We’re excited to preview a new architecture for connecting neural networks to knowledge graphs. Neural Graph Memory (NGM) is a fully differentiable architecture for general purpose graph data retrieval.
The importance of knowledge graphs
Graph structure, that of entities and relationships between them, is a natural representation for information in our world. From our transit networks and physical spaces, through to our social interactions and linguistic associations, every part of the human experience is a densely connected, almost infinite graph of information.
Graph structure is required to fully capture that information and to traverse it. Furthermore, graph structure enables the continual aggregation of new information into the existing knowledge base.
Knowledge graphs as a memory for intelligent agents
Therefore, we propose that a graph is best structure for intelligent agents to store, process and recall information from the world around them. We propose that memory recall may often involve multi-step graph traversal.
There is biological plausibility to this model. Neuron structures’ most striking characteristic is their very wide fan-out and the inter-connection with distant synapses. Human memory recall often occurs as a series of conscious associative steps (‘I left my keys.. in my wallet.. which was under the bed.. in the hotel’) and performing complex association chains, or recalling facts for which only scant details can be remembered, can take a very long time.
The familiar phenomenon of remembering a fact days after an attempted recall (‘What was that artists name?’), we suggest could also be related to a long-running graph traversal.
The problem posed by graph data
Whilst graph structure is a very powerful way to represent data (in mathematics it can be used as a basis for most other structures) its powerfulness is also a problem. It can be hard to process graph data since its structure is so flexible and expansive. For this reason, many of the worlds most popular databases are table-based. It’s much easier to write an algorithm that iterates over a list of items than it is to process a graph.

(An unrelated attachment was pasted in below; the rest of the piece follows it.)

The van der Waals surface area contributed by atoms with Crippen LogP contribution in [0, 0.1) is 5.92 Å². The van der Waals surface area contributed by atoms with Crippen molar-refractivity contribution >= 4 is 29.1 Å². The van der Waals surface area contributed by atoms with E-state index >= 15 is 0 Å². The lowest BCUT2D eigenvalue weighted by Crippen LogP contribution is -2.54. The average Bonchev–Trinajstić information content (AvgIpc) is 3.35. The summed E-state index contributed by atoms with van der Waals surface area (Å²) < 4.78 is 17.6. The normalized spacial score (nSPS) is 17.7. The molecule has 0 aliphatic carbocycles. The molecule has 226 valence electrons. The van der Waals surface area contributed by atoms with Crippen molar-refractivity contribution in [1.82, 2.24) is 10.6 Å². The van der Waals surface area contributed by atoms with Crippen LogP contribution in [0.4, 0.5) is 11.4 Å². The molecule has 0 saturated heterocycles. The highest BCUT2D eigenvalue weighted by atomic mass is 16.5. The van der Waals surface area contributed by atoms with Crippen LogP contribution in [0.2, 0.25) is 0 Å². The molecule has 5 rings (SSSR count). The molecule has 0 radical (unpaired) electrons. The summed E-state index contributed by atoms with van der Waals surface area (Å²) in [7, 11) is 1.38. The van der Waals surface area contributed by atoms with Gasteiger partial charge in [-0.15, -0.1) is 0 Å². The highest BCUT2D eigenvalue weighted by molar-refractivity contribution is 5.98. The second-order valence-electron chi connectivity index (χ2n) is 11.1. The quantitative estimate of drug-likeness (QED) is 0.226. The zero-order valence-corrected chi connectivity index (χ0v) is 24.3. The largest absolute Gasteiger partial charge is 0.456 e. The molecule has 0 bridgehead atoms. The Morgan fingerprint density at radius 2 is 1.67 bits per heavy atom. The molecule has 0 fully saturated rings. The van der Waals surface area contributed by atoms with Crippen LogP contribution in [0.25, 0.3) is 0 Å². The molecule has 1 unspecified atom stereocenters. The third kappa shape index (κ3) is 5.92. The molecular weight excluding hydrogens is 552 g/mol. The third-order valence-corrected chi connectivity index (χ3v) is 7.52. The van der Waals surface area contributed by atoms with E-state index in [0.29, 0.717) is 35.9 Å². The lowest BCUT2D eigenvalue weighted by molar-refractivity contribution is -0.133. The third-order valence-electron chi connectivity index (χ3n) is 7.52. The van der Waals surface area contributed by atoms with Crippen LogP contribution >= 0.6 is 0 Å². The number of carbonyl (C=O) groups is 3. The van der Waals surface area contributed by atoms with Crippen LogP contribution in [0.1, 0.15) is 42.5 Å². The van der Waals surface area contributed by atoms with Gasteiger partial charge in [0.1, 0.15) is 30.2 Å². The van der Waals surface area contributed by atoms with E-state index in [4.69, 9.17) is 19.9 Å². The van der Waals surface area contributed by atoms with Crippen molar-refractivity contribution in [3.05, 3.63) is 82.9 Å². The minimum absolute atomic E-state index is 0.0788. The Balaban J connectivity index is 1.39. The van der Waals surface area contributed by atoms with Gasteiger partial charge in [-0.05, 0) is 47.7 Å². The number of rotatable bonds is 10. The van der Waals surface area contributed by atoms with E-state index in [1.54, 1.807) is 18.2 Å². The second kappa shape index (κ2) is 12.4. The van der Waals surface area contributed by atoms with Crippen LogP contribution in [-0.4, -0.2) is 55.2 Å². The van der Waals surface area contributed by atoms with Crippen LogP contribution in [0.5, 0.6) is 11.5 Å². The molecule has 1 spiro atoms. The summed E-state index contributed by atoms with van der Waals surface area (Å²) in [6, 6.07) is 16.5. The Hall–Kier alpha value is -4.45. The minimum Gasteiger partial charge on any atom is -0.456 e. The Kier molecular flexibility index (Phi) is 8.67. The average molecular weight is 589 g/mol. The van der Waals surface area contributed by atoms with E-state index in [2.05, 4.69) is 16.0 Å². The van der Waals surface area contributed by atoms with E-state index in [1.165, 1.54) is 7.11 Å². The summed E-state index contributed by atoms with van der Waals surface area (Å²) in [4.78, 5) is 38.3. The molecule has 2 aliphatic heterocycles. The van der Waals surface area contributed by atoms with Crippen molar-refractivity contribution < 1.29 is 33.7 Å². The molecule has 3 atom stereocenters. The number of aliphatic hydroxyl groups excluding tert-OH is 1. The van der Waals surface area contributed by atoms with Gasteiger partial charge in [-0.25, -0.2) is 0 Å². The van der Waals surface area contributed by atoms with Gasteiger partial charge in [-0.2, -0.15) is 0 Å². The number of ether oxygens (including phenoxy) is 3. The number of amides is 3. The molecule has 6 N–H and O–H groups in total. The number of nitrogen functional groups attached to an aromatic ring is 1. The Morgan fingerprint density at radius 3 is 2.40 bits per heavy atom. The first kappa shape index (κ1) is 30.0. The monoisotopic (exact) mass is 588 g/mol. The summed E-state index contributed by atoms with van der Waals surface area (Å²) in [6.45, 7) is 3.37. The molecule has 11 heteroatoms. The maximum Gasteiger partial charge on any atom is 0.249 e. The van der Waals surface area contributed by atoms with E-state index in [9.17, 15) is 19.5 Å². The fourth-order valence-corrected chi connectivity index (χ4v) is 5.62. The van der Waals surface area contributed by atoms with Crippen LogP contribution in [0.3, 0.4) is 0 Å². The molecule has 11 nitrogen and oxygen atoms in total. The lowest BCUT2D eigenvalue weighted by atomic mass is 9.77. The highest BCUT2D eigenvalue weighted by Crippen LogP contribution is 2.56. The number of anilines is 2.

The bulk of the progress and deployment of machine learning has been on tabular/fixed sized data (e.g. images in convolutional networks, text and tabular features in dense/recurring/reinforcement networks) most likely for similar reasons. There has been a lot of research and progress in models that learn from graph data, however the field is newer and less developed.
Neural Graph Memory enables neural networks to access knowledge graphs and traverse their data. We hope that this and other future innovations will make knowledge graphs a common and straightforward component of machine learning systems.
The Neural Graph Memory architecture
Here we outline the NGM architecture. We’re currently implementing a series of tests and benchmarks of the architecture, which we plan to publish later in the year. We’re also employing it in a Graph-Question-Answer system as a solution to the CLEVR Graph dataset.
NGM is an attention based module, using content addressing for the selection of data. It fuses together edges and nodes into (Node, Edge, Node) triples. This triple structure enables retrieval based on known properties of either nodes or edges or both. The triple structure also provides a simple way for neural networks to process both nodes and edges simultaneously without having to build special pathways for each.
As NGM allows both selection and recall of both node and edge data, it is sufficiently general to implement any graph traversal algorithm given multiple iteration steps. When combined with a graph-write module, it allows for the implementation of any graph algorithm.
NGM takes a two read inputs: content c and mask m from the parent network and outputs a data signal d. The data signal is a linear combination of the matched memory content. Whilst this is useful both in a one-shot feed-forward network and in a recurrent network, we expect it is most powerful in a recurrent network. Used in a recurrent network (e.g. a Differentiable Neural Computer, or MACnet), graph traversal and aggregation are possible by combining the data signal into subsequent read signals.
We consider a directed graph G to be a set of vertices v ∈ V and edges (v,v) ∈ E. Each vertex and edge has an associated dictionary of properties pᵥ(v) and pₑ(v₁,v₂).
We define a graph table as the expansion of every edge:
The graph table forms the basis of the data exposed to the neural network.
There are two inputs to the NGM module:
- Read content c — The data to compare memory contents to
- Read mask m — A mask of which parts of the memory contents to compare to
The NGM performs attention across the graph table elements tᵢ∈ t using a comparison function f(c,m,tᵢ) that returns a comparison score between the content c and each element tᵢ of the graph table.
Many comparison functions are possible, here we use the general form with masking (where W is a trainable parameter, o-dot is element-wise multiplication and we assume our vectors are row-shaped):
The full read operation is then performed in the standard attentional way by applying softmax to the comparison with the entire graph table, then using that to perform a weighted sum of the graph table:
We’re actively working on testing and benchmarking this approach, and using it to build models for graph based reasoning. We’ve a couple of key areas to develop further:
- Writing to graph memory
- Selecting and paging parts of a large graph into memory
- Performing multiple parallel read operations across a sharded graph
As we make progress with this we’ll release further code and articles.
Octavian is an open-source organization and we welcome collaboration with outside researchers.
Thanks to Ashwath Kumar Salimath for helping draft and proof this article.